Playing the numbers game
Mark Cowne of speaker agency Kruger Cowne illustrates how social media analytics can be used to unpick a brand anatomy
The ability to pinpoint target messaging to potential audiences has never been as relevant, or as possible, as it is today.
Almost 2bn people are connected to at least one form of social media account.
By the end of 2017 81% of the US population had a social media profile and the world’s population has never been so willing to share in-depth information about themselves and their habits.
The use of this data is immensely powerful as has been shown over recent months with the Cambridge Analytica penetration of Facebook’s profiles and using those profiles to develop very specific messaging for US audiences. So specific and so powerful, it is possible that it influenced a whole Presidential campaign. By comparison, the old system of Standard Industrial Classification, introduced into the UK in 1948 and which became a standard many ad agencies and clients used to analyse media circulations against their messaging, is positively prehistoric.
Now that social media can be managed and directed it has the ability to create a connection between brand and audience.
Marketing has always been about getting a return on investment. For traditional forms of vertical marketing – print, radio, TV, billboard – this has always been extremely difficult to measure, relying on estimates, thin research and subjectivity. For a lot of online advertising mediums, the information isn’t that much more specific.
For many years we have been providing talent for conferences, advertising campaigns, brand endorsements, blogging and social media influencing.
We have always understood the importance of ensuring that our talent is very closely matched to the needs of the clients, their markets and messaging.
Much of our knowledge has been based on our close, personal relationships with the talent. But still we may not know absolutely everything about our talents’ own audiences, their likes and dislikes, religions, creeds,income groups; hobbies, marital status and more.
However, smart use of analytics allow us to track audiences and see what is working (and what isn’t), and how our talents’ audiences relate to our clients’ brand needs.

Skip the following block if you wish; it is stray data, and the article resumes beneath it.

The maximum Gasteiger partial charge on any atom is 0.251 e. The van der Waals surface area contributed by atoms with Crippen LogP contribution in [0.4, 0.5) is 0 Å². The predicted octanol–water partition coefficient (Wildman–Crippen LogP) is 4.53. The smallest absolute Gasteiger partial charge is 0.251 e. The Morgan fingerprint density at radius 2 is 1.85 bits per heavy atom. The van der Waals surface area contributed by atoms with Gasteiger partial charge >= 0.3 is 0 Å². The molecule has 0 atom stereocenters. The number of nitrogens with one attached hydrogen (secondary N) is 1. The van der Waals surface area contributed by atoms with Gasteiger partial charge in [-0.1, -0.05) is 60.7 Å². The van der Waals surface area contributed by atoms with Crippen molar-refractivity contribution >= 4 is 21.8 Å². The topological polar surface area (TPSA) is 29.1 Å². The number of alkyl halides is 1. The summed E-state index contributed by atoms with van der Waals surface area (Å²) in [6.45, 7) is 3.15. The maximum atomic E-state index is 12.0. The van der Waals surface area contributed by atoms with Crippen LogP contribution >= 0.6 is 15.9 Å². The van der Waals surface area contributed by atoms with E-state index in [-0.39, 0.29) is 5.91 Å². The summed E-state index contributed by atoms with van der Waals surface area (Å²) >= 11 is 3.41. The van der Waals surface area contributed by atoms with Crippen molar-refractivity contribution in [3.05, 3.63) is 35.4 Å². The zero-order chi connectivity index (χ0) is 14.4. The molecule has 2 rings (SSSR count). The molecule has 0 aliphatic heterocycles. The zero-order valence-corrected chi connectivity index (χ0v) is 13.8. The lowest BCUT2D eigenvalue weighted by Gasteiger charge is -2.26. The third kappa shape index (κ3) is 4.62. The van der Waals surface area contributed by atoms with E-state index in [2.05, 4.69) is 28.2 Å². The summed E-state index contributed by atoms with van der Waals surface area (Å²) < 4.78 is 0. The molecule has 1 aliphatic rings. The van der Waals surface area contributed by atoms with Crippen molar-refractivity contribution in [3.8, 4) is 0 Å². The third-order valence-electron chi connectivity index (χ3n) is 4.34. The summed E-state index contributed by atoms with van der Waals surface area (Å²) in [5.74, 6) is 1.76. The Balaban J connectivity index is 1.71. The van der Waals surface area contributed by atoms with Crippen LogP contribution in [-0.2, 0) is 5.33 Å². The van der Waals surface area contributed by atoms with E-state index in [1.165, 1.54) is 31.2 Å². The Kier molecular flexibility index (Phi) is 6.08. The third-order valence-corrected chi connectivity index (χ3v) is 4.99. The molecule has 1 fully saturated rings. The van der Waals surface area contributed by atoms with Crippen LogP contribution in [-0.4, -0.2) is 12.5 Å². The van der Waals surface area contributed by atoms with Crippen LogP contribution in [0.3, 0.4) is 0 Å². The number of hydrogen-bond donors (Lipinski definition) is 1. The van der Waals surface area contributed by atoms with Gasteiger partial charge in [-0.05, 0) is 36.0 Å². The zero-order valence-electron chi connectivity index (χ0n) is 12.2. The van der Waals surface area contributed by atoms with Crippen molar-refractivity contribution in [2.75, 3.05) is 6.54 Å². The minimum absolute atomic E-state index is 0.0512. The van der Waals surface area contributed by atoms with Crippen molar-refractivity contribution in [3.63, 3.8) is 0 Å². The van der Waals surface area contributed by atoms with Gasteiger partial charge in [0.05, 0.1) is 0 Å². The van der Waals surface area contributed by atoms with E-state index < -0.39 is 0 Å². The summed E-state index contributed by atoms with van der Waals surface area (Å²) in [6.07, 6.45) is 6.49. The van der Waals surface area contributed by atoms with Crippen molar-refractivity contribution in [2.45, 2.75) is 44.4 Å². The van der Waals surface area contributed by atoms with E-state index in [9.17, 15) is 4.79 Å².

We have developed a system (Polymetrics®) which, in live-time, analyses our talents’ social media market and followers.
We can see what our talent has posted on Twitter, Instagram, Facebook and YouTube and what that does to their audience base. While it is impossible for us to know the actual identity of a follower we do know everything about their demographics, common brand interests and more.
As an example, let’s look at BBC World Affairs editor John Simpson CBE.
John has only recently started using social media and focusses on Twitter. His audience has grown radically.
Having run his profile through our Polymetrics we can see that his online audience cover a broad age range from 17 to over 65 with the majority falling in the 40-49 age group (30%).
They are primarily married (90%) males (70%). They mainly live in the UK (80%). We know that they enjoy physics, history and rugby. Their primary spending and interests are around film and TV, newspapers and magazines. Primary brand affinities include BBC, The Independent, The Telegraph and ITV. We can see that John’s profile is not dissimilar to Ed Miliband, Dara O’Briain and David Mitchell.
Our data tells us even more. We know that, from those on Twitter who have disclosed their faith, the religious split is 48% Christian, 42% Jewish and 9% Muslim. English is the primary language (99%).
Where this really kicks in is where we can see brand alliances with information such as 15% of John’s audience having an affinity with The Independent and that being almost 50% higher than the Twitter average.
We can compare every brand against our talents’ profiles and make incredibly close matches. If The Independent wanted a new columnist who would fit their profile and bring in new subscribers they would be well advised to consider John.
Our analysis gives us the ability to match brands and talent to audiences on a scale that could just not have happened before.
Market knowledge is everything. Social media is a numbers game. By gaining access to the numbers, we have all the tools for you to succeed.